Nonetheless, the pain in the right upper abdomen can corroborate a Rotor Syndrome diagnosis based on the remaining symptoms. The same applies to possible accompanying symptoms such as fever attacks. Typically, hyperbilirubinemia and jaundice appear as isolated phenomena. Underactive enzymatic functions or a lack of enzymes involved in breakdown are not symptoms of Rotor Syndrome.
Hyperbilirubinemia is the key diagnostic symptom of Rotor syndrome. The high concentration of the degradation product can be demonstrated in the blood by means of laboratory tests. It is an increase in direct bilirubin between three and ten mg / dl. The patient does not show any signs of hemolysis. The same applies to hepatopathy with cell necrosis.
The transaminase values are always in the normal range, with the alkaline phosphatase also showing normal activity. In a differential diagnosis, the doctor must differentiate between jaundice in patients and jaundice in newborns and infants, and accordingly differentiate it from hemolytic anemia, hepatitis and any conjugation disorders of bilirubin.
Beyond the differential diagnostic distinction from Crigler-Najjar syndrome or Gilbert-Meulengracht's disease, malformations of the biliary tract as a cause of jaundice must be ruled out for the diagnosis of Rotor syndrome.
In most cases, Rotor syndrome does not require special treatment because it does not present any serious or harmful symptoms. The life expectancy of the patient is usually neither restricted nor reduced. With this disease, those affected primarily suffer from severe jaundice. This complaint can lead to bullying or teasing, especially among children or adolescents, so that these age groups often suffer from depression or other psychological complaints.
However, adults can also develop inferiority complexes or a reduced self-esteem. There may be pain in the upper abdomen, although this is usually not associated with food intake. Fever attacks can also occur with this syndrome and have a negative effect on the quality of life of the person affected.
Usually there are no further complications or complaints. The complaints do not impair the life of those affected and for this reason are not treated. Only the fever can be treated with medication. Unfortunately, rotor syndrome prevention is also not possible.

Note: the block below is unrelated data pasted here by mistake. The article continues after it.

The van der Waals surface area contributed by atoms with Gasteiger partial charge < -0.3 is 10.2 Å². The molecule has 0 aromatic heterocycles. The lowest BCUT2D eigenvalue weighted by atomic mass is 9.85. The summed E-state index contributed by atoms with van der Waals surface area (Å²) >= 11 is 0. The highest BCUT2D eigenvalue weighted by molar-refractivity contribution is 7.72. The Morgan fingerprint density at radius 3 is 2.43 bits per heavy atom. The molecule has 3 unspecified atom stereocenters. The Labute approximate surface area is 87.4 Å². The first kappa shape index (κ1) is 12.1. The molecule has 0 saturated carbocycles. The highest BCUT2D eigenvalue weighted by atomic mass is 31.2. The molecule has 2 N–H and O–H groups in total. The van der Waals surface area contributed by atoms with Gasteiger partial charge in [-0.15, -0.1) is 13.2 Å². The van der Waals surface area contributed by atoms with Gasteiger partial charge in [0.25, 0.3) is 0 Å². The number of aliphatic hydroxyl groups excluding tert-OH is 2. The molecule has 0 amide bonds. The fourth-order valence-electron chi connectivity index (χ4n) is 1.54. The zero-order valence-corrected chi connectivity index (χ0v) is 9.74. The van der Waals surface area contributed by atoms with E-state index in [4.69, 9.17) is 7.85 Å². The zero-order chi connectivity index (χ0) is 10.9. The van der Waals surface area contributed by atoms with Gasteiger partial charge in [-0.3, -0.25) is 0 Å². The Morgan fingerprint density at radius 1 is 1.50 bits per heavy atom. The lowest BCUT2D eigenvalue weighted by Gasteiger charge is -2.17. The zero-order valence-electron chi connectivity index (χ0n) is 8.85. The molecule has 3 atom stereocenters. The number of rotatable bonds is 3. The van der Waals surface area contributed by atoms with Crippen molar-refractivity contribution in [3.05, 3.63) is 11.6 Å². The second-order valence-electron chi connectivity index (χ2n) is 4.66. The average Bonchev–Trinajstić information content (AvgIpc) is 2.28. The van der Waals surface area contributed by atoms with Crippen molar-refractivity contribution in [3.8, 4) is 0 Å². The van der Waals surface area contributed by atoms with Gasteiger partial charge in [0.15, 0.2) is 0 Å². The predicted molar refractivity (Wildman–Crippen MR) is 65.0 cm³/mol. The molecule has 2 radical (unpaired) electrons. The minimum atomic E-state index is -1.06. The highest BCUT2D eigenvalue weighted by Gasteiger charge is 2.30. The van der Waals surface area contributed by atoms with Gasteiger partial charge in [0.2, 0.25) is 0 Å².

A doctor should generally always be consulted in the case of Rotor syndrome. This disease does not heal itself and in most cases the symptoms worsen if the disease is not treated properly. Medical treatment is therefore essential. A doctor should be consulted if the person concerned is suffering from very severe pain in the upper abdomen. The pain can also spread to neighboring regions of the body and have a very negative effect on the patient's quality of life.
In most cases, people also have a high fever and the usual symptoms of the flu or cold. The quality of life is significantly reduced by the rotor syndrome. Jaundice can also indicate the disease. If these symptoms occur over a longer period of time and do not go away on their own, a doctor must be consulted in any case. As a rule, Rotor Syndrome can be detected and treated relatively easily by a general practitioner.
The exact causes of the Rotor Syndrome have not yet been conclusively established and are therefore still in the sphere of the speculative. For this reason alone, no causal treatment of the disease can take place. As a rule, symptomatic treatment is also not required.